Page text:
How Hurricane Sandy Rewrote 'Stand Clear of the Closing Doors'
Director Sam Fleischner discusses how Sandy changed his film about an autistic teen living in Rockaway, Queens, telling THR: "Now I can't really imagine it any other way."
Shooting on the New York City subways is never an easy proposition, but that's especially true for an ultra-low-budget film about a 13-year-old with Asperger's syndrome, played by an untrained actor (Jesus Sanchez-Velez) who has the disorder in real life.
"We had very little control over the subway environment, so that was a pretty huge challenge," director Sam Fleischner tells The Hollywood Reporter. "The variables are infinite and constantly changing. It's tough to spend too much time down there without getting totally disoriented."
For this reason the subway is also the ideal setting for Fleischner to create a cinematic universe that allows his audience to relate to his character's autism. Ricky, as has been the case with many people on the high-functioning spectrum of autism, wanders away from home and is drawn to riding the subway.
"The New York City subway is especially heavy, loud, and dirty," explains Fleischner. "I think it's sensory overload for most people. There are lots of things to fixate on."
Fleischner was shooting on the trains when reports of Hurricane Sandy moving up the East Coast started to hit the news. He admits that he ignored the initial warnings and was hoping the hype was similar to the unrealized devastation people were predicting with Hurricane Irene. As was the case with many New Yorkers, the reality started to hit home for Fleischner once the city announced it would shut down the subways.
"We took the last train back to Rockaway before they shut it down," recounts Fleischner, who used footage from the subway closings in the film. "The air was pretty ominous the day before though, and part of me knew that things were about to get crazy. The birds knew."
Stand Clear of the Closing Doors is set in Rockaway, Queens, where Fleischner lives and the cast and crew were being housed. While everybody else involved with the film evacuated, the young director stayed in his house with his two roommates. "The storm was like nothing I've ever experienced," recalls Fleischner. "The day after the storm, the movie felt very insignificant and trivial. It took me a while to get my head back into it."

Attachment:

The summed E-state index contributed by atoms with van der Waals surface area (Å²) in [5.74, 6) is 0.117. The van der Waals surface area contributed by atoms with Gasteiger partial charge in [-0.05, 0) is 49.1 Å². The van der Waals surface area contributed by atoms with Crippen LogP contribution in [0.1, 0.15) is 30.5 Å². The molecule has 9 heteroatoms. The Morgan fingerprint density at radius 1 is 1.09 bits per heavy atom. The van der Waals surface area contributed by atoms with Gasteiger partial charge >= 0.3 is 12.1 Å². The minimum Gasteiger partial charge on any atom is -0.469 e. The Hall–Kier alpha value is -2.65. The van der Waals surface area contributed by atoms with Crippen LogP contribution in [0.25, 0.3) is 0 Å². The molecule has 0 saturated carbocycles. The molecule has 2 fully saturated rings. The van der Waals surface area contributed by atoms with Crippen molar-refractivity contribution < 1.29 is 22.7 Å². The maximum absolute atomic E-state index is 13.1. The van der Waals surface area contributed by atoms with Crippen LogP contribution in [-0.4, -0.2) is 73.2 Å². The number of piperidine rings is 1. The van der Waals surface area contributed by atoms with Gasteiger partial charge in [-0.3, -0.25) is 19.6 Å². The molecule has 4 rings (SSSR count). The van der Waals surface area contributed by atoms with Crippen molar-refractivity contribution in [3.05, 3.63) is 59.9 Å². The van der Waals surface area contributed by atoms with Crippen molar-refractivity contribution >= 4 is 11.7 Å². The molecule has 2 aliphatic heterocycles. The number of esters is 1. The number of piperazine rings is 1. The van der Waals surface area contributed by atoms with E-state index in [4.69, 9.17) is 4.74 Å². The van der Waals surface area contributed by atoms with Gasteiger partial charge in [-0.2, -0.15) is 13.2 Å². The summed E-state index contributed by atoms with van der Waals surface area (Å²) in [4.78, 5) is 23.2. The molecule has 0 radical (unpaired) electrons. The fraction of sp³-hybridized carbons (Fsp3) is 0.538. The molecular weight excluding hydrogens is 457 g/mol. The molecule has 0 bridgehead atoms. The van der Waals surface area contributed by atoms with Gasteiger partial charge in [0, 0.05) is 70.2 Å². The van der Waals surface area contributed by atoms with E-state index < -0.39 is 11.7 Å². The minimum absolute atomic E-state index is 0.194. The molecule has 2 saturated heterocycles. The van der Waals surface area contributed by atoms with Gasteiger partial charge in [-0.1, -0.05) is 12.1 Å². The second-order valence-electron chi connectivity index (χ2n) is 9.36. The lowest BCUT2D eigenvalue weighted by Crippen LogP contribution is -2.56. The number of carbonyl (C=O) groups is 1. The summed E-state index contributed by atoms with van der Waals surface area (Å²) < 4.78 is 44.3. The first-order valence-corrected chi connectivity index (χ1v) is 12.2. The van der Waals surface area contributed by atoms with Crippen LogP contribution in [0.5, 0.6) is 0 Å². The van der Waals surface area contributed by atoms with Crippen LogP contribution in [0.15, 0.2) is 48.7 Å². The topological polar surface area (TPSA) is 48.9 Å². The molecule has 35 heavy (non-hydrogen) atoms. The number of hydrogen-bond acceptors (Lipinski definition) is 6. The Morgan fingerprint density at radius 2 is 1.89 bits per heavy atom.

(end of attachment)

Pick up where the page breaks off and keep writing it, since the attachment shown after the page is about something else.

When the the production did regroup, it was clear that the film's setting, the distinctive beach community of Rockaway, had been destroyed in ways that could not be shot around. The distinctive boardwalk had been ripped to shreds, countless houses had been destroyed and abandoned cars were stacked up on the sides of the streets. Once Fleischner accepted that there were remaining scenes he would not be able to shoot, he started to see Sandy as being part of his story.
"With a little time, I realized that the storm was like the movie itself," explains Fleischner. "There was a true allegory within it, and in a way, it connected to a lot of the film's themes in a deeper way than I ever could have written."
Fleischner had to reconceive part of his film. Now Ricky's mother (played by Andrea Suarez Paz) desperately searches for him against the backdrop of Sandy working its way toward New York. The audience's knowledge of Sandy's devastation naturally raises the stakes on whether Ricky will find his way home. "It would have had a less dramatic ending," says Fleischner of his original script.
As THR's John DeFore points out in his positive review, back when the film premiered at the 2013 Tribeca Film Festival, the hurricane's arrival is successfully integrated into the film's third act -- so much so that it's easy to imagine the original script being written post-Sandy. Fleischner believes Sandy helped him make a better film. "I think the storm was a gift to the narrative," the director observes. "Now I can't really imagine it any other way."
Stand Clear of the Closing Doors opens Friday in New York at Cinema Village. You can watch the trailer below.